‘Strong evidence’ Nantycaws recycling centre fire caused by battery incorrectly discarded in blue recycling bag

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Carmarthenshire Council are urging householders in Carmarthenshire not to dispose of batteries in black or blue bin bags.

It comes after strong evidence suggests that a fire in Carmarthen’s Nantycaws Recycling Centre last April which caused millions of pounds of damage may have been started by a battery that was disposed of in a blue recycling bag.

The fire destroyed the Materials Recycling Facility (MRF) and the recycling centre was forced to close to the public for five days.

Batteries should be removed from any items that contain them such as rechargeable items, mobile phones, electric toothbrushes, toys, television remotes etc and then disposed of separately at a recycling centre or local battery recycling point.

Batteries that are difficult to remove from items can be recycled at the electrical bay at the recycling centre.

In the last five years, fires suspected or proved of being caused by Lithium Ion Batteries have more than doubled with 48% in 2021 compared to 21% in 2016/2017.

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The most common inappropriate items within bin bags presented for kerbside collection by residents include electrical waste such as toasters children’s toys, hair styling equipment, separate old batteries ranging from standard cell batteries to rechargeable lithium ion batteries and mobile devices.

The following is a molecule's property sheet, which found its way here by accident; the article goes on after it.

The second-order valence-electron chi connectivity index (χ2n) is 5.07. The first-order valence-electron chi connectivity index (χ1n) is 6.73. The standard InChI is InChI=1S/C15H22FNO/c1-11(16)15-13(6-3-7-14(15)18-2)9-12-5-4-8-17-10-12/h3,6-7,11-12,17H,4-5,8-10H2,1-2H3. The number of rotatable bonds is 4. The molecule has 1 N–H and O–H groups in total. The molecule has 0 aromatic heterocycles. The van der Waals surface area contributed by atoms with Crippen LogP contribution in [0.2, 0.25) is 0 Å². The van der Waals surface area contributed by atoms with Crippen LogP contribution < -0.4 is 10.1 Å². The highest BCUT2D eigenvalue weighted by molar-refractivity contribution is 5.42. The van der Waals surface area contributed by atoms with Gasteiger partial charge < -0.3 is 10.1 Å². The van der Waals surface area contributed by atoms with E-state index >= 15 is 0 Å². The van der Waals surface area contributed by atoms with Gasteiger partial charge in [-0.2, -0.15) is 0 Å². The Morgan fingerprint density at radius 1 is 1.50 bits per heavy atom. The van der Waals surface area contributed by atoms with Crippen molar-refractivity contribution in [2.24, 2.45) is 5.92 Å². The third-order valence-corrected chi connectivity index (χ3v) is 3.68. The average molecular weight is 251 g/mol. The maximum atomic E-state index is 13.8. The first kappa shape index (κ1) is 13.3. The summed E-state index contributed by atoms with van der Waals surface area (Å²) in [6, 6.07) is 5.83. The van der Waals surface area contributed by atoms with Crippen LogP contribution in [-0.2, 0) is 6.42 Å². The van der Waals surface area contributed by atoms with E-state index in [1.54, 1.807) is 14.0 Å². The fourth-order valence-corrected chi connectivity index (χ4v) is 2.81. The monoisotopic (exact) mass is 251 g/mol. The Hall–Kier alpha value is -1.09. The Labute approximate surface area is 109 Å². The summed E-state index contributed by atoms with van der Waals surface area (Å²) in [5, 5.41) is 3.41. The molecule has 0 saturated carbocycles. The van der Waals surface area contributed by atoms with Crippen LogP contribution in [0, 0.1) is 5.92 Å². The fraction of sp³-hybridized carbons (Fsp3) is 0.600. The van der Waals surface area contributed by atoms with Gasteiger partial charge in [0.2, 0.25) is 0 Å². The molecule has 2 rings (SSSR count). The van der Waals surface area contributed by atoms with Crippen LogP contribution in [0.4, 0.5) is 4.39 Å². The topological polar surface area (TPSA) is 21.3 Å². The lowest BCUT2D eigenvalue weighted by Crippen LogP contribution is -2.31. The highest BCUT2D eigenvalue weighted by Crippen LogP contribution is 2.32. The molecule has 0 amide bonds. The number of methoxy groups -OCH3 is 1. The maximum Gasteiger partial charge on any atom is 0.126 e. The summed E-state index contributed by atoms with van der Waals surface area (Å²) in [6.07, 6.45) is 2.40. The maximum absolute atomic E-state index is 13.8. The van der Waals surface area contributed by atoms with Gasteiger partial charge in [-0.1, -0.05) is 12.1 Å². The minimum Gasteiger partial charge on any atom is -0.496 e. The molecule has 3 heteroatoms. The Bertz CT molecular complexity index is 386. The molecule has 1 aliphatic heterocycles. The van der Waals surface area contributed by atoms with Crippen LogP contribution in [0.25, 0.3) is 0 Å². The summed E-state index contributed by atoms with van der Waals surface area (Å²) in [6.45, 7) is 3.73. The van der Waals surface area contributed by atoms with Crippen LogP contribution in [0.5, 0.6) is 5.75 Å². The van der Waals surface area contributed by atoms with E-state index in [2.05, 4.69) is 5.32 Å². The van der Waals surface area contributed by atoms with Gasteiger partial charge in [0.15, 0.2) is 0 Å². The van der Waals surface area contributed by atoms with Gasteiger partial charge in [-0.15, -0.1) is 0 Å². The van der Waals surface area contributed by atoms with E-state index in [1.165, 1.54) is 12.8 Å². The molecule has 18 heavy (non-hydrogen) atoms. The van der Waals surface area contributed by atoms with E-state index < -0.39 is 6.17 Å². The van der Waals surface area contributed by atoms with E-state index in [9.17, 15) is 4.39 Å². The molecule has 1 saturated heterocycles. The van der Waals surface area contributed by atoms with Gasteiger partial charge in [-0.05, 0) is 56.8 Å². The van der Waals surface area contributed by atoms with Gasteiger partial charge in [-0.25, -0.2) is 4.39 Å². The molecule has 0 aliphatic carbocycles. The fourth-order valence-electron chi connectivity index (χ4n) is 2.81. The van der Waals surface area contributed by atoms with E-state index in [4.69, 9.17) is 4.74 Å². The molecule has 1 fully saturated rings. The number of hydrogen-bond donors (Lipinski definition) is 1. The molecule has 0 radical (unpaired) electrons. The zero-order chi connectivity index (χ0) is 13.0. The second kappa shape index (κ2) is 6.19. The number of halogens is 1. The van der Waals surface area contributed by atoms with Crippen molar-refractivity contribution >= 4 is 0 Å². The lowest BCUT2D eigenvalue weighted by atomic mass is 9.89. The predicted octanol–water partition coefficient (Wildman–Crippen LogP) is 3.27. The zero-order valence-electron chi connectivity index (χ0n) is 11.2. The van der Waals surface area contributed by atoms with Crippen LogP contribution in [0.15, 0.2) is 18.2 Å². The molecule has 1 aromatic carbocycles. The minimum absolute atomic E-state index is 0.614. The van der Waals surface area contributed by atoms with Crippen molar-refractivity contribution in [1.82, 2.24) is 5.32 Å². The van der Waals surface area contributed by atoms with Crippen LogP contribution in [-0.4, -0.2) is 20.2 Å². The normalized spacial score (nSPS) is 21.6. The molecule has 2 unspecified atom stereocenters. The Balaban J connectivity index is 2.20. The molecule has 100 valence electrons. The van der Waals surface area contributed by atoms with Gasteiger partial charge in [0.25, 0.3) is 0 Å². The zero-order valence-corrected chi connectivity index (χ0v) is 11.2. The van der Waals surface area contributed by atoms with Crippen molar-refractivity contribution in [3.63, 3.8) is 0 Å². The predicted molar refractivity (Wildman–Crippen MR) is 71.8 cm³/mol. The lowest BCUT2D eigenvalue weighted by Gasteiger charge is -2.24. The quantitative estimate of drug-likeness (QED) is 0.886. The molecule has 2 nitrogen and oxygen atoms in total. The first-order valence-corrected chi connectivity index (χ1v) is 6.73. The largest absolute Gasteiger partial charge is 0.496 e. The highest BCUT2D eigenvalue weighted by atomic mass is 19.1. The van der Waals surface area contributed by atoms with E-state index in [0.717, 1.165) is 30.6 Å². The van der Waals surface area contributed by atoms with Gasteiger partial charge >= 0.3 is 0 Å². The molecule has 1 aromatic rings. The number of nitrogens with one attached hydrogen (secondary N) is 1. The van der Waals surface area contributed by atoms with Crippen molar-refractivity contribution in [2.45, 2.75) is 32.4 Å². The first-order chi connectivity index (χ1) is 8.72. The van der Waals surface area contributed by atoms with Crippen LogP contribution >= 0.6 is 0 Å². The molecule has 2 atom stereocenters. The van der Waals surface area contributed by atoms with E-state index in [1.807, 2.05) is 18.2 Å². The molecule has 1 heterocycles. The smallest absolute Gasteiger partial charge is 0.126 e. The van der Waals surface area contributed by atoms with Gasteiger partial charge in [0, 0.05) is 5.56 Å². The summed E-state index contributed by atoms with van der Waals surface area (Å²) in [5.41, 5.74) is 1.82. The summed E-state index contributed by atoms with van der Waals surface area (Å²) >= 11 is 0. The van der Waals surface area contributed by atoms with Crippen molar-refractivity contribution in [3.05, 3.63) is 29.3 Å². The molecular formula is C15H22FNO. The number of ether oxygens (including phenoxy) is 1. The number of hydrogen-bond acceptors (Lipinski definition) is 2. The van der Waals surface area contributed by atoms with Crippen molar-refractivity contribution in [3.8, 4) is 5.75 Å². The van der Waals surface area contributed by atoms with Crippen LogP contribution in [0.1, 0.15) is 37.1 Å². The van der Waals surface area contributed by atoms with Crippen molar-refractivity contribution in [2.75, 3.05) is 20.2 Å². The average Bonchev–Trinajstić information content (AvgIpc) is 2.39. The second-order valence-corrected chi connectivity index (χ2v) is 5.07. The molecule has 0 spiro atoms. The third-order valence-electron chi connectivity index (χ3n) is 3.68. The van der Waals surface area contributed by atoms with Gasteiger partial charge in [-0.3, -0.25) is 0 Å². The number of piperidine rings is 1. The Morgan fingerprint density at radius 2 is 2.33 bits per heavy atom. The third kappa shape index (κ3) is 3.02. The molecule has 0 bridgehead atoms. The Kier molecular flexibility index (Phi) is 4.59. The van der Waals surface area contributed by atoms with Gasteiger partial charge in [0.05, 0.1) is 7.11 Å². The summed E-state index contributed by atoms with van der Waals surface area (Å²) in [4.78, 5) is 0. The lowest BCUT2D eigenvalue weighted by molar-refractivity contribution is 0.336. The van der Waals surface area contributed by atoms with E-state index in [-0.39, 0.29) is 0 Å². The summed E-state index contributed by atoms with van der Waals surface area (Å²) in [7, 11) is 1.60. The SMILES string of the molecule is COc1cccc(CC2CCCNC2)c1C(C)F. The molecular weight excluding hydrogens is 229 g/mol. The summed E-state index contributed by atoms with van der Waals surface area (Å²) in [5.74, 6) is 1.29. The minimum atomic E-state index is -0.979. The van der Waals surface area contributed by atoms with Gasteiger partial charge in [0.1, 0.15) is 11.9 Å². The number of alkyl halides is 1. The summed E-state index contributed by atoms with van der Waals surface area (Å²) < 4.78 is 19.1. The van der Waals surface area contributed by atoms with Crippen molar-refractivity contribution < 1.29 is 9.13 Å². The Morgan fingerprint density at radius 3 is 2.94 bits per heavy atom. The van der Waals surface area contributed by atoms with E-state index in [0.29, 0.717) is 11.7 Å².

Carmarthenshire County Council’s Cabinet Member for Environment, Cllr Hazel Evans said: “Thankfully no one was injured in the fire in Carmarthen’s Nantycaws Recycling Centre last year. Please do not put loose dead batteries or items that hold batteries in your bin bags with other rubbish, it is extremely dangerous and the consequences can be very serious. All our recycling centres have facilities to dispose of your batteries safely as well as many shops and supermarkets that have battery collection points.”

The batteries are initially compromised when unknowingly crew throw the bags containing electrical items into the vehicles which get compacted, they are then transported to the MRF where they can come into contact with further materials that can result in serious consequences.